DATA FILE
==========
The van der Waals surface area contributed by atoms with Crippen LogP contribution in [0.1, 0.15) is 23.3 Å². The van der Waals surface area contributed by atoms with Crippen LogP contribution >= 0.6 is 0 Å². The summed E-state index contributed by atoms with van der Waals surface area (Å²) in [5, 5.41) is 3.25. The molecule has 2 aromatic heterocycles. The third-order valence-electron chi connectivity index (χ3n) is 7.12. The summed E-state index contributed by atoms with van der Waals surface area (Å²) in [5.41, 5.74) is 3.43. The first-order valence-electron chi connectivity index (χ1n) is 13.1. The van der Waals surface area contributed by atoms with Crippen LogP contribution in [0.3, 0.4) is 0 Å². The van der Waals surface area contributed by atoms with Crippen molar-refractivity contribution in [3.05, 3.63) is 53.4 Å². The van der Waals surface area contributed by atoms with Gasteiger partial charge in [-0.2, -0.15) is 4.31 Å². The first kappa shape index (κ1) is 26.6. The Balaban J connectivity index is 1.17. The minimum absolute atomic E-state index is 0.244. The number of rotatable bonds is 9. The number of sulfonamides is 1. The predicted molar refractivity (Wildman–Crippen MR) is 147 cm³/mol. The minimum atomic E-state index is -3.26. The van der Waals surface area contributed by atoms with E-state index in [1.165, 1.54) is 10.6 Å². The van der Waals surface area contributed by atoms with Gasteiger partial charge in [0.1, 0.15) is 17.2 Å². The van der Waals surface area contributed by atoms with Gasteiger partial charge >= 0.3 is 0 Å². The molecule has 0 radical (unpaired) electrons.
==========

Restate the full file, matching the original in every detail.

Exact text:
The van der Waals surface area contributed by atoms with Crippen LogP contribution in [0.1, 0.15) is 23.3 Å². The van der Waals surface area contributed by atoms with Crippen LogP contribution >= 0.6 is 0 Å². The summed E-state index contributed by atoms with van der Waals surface area (Å²) in [5, 5.41) is 3.25. The molecule has 2 aromatic heterocycles. The third-order valence-electron chi connectivity index (χ3n) is 7.12. The summed E-state index contributed by atoms with van der Waals surface area (Å²) in [5.41, 5.74) is 3.43. The first-order valence-electron chi connectivity index (χ1n) is 13.1. The van der Waals surface area contributed by atoms with Crippen LogP contribution in [0.3, 0.4) is 0 Å². The van der Waals surface area contributed by atoms with Crippen molar-refractivity contribution in [3.05, 3.63) is 53.4 Å². The van der Waals surface area contributed by atoms with Gasteiger partial charge in [-0.2, -0.15) is 4.31 Å². The first kappa shape index (κ1) is 26.6. The Balaban J connectivity index is 1.17. The minimum absolute atomic E-state index is 0.244. The number of rotatable bonds is 9. The number of sulfonamides is 1. The predicted molar refractivity (Wildman–Crippen MR) is 147 cm³/mol. The minimum atomic E-state index is -3.26. The van der Waals surface area contributed by atoms with E-state index in [1.165, 1.54) is 10.6 Å². The van der Waals surface area contributed by atoms with Gasteiger partial charge in [0.1, 0.15) is 17.2 Å². The van der Waals surface area contributed by atoms with Gasteiger partial charge >= 0.3 is 0 Å². The molecule has 0 radical (unpaired) electrons.